|De Guzman, Lilia|
|HARRIS, JEFFREY - Former ARS Employee|
Submitted to: Journal of Economic Entomology
Publication Type: Peer Reviewed Journal
Publication Acceptance Date: 2/7/2014
Publication Date: 4/10/2014
Citation: Rinderer, T.E., Danka, R.G., Bourgeois, A.L., Frake, A.M., Villa, J.D., De Guzman, L.I., Harris, J.W. 2014. Functionality of Varroa-Resistant Honey Bees (Hymenoptera: Apidae) When Used for Western U.S. Honey Production and Almond Pollination. Journal of Economic Entomology. 107(2):523-530.
Interpretive Summary: Varroa resistant honey bees (Russian honey bees and outcrossed honey bees with the Varroa sensitive hygiene trait) developed by the USDA-ARS honey bee laboratory in Baton Rouge were evaluated in a mid-western beekeeping system that produces honey and pollinates almonds. Many beekeepers use this management system and it is important to know the performance of these stocks in these conditions. Overall, both stock performed well and are suitable for use with this management system. However, Russian bees produced less honey in one year than controls and Varroa sensitive hygine bees had unusually high numbers of Varroa in one year. Both these results are atypical when compared to other studies and suggest that the use of these stocks, as is the case with all beekeeping, requires management that attends to the consequences of unusual weather patterns and is vigilant for unusual epizootic events.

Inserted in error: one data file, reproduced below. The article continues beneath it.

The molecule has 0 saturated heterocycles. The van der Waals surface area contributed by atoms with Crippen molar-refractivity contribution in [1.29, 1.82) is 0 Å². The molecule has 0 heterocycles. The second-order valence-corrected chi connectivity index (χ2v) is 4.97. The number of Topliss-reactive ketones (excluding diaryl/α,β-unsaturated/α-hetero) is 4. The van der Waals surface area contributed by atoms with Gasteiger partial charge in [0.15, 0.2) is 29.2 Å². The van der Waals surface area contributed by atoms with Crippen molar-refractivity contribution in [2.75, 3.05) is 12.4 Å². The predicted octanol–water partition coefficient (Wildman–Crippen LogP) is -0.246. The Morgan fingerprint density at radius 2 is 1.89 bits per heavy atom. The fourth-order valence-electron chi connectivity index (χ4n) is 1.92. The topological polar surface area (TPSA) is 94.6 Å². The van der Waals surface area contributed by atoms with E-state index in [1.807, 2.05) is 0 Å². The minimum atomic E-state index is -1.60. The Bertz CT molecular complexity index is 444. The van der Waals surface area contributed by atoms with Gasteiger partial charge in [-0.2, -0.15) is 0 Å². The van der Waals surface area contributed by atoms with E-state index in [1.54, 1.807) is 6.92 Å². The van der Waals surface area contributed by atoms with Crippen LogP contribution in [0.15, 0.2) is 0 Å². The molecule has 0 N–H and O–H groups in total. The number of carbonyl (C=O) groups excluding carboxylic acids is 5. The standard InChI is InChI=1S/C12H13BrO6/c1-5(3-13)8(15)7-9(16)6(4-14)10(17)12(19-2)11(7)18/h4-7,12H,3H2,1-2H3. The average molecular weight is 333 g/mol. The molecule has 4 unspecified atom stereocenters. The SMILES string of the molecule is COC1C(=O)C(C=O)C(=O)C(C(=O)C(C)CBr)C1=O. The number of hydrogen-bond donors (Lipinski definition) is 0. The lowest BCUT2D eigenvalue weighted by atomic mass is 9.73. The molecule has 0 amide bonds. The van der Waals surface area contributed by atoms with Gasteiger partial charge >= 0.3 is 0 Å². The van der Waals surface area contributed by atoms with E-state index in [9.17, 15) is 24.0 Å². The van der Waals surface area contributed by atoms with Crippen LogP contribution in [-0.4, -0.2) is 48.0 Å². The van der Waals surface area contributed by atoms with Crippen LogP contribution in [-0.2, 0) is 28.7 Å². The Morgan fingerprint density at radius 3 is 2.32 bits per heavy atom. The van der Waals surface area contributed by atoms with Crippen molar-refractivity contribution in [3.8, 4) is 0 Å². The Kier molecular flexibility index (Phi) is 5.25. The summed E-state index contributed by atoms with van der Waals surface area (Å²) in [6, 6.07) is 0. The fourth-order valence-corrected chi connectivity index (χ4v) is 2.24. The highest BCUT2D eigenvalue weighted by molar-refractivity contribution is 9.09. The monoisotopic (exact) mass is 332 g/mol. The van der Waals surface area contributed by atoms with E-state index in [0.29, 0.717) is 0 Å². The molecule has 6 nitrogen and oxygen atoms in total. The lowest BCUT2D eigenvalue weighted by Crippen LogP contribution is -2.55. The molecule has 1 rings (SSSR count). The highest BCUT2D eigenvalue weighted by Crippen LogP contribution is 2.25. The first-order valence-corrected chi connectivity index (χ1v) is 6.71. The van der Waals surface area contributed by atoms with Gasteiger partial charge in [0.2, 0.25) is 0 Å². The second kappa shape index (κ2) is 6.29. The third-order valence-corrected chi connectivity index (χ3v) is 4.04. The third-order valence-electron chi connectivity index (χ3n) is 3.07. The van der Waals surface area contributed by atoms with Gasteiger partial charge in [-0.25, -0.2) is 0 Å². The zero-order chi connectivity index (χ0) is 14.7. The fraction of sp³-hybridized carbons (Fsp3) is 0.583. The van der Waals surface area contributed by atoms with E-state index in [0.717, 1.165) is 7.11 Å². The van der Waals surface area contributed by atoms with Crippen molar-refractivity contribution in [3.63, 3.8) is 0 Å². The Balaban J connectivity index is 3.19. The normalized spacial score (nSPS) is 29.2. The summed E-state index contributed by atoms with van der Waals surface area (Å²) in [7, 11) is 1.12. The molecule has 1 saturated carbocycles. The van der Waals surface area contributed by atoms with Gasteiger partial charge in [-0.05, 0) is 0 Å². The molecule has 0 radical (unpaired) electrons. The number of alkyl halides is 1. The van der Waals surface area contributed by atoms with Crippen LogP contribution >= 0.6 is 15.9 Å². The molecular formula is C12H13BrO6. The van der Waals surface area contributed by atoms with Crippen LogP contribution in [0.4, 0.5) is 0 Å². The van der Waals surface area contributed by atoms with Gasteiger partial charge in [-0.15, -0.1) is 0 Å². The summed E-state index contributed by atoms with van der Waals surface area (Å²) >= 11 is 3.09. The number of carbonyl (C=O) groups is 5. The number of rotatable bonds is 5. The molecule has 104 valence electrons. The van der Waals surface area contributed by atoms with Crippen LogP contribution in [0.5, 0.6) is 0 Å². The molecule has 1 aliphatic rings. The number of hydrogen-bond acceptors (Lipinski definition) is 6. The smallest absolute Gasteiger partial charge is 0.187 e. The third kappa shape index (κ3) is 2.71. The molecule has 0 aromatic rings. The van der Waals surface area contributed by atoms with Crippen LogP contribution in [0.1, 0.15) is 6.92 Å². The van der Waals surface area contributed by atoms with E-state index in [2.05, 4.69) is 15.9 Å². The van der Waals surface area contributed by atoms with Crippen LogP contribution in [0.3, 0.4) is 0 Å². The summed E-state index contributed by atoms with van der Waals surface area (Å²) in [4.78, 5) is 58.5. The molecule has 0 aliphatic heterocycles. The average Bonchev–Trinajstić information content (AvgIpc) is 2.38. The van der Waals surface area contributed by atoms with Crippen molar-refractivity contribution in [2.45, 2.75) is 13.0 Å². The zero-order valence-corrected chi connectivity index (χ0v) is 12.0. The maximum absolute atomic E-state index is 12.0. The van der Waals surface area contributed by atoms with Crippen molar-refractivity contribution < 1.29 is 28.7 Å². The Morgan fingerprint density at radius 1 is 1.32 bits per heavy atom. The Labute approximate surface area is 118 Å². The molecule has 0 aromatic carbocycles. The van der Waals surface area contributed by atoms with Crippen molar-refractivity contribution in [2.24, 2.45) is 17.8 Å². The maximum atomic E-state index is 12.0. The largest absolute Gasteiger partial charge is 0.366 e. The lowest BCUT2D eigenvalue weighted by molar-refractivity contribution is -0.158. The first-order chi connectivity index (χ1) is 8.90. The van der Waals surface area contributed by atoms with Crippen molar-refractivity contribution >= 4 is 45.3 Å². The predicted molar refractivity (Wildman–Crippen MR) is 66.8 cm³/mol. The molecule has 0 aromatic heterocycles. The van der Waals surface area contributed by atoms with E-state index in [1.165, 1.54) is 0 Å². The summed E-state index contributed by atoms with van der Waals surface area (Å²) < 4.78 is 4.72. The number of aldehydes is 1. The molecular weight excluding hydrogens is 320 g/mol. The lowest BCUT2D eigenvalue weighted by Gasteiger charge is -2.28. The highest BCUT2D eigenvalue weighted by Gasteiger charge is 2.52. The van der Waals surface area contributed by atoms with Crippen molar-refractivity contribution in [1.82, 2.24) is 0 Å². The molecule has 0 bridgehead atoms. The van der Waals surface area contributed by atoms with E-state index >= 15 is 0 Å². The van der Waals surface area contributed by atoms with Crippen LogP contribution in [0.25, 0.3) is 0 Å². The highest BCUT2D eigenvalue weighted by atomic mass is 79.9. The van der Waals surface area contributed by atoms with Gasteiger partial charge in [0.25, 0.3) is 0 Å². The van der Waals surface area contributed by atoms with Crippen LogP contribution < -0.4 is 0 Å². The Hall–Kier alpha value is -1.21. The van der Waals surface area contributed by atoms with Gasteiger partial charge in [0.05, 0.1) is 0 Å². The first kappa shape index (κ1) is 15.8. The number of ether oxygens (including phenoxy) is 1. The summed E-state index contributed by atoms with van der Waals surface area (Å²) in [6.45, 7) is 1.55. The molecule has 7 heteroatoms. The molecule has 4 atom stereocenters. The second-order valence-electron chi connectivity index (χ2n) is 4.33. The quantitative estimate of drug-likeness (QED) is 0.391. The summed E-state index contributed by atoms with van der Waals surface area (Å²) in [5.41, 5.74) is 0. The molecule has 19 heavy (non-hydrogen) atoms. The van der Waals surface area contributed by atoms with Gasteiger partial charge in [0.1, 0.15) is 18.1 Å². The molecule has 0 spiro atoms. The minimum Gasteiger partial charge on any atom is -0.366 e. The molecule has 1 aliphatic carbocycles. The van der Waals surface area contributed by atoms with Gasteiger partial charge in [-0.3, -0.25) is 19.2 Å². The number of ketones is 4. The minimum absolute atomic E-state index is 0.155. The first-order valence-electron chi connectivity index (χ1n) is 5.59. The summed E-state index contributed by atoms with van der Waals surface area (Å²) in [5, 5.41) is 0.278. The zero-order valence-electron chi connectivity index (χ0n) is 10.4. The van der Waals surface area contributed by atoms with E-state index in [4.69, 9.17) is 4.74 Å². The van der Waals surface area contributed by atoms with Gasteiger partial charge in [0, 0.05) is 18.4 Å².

Technical Abstract: Two types of honey bees, Apis mellifera L., bred for resistance to Varroa destructor Anderson & Trueman, were evaluated for performance when used for honey production in Montana, USA, and for almond pollination the following winter. Colonies of Russian honey bees (RHB) and outcrossed honey bees with Varroa-sensitive hygiene (VSH) were compared with control colonies of Italian honey bees. All colonies were managed without miticide treatments. Totals of 166 and 155 colonies were established for trials in 2010-2011 and 2011-2012, respectively. Survival of colonies with original queens or with supersedure queens was similar among stocks for both years. Colony sizes of the Varroa-resistant stocks were as large or larger than the control colonies during periods critical to honey production and almond pollination. Honey production varied among stocks. In the first year, all stocks produced similar amounts of honey. In the second year, RHB colonies produced less honey than the control colonies. Varroa destructor infestations also varied among stocks. In the first year, control colonies had more infesting mites than either of the Varroa-resistant stocks, especially later in the year. In the second year, the control and outcrossed VSH colonies had high and damaging levels of infestation while the RHB colonies maintained lower levels of infestation. Infestations of Acarapis woodi were generally infrequent and low. All the stocks had similarly high Nosema ceranae infections in the spring and following winter of both years. Overall, the two Varroa-resistant stocks functioned well in this model beekeeping system.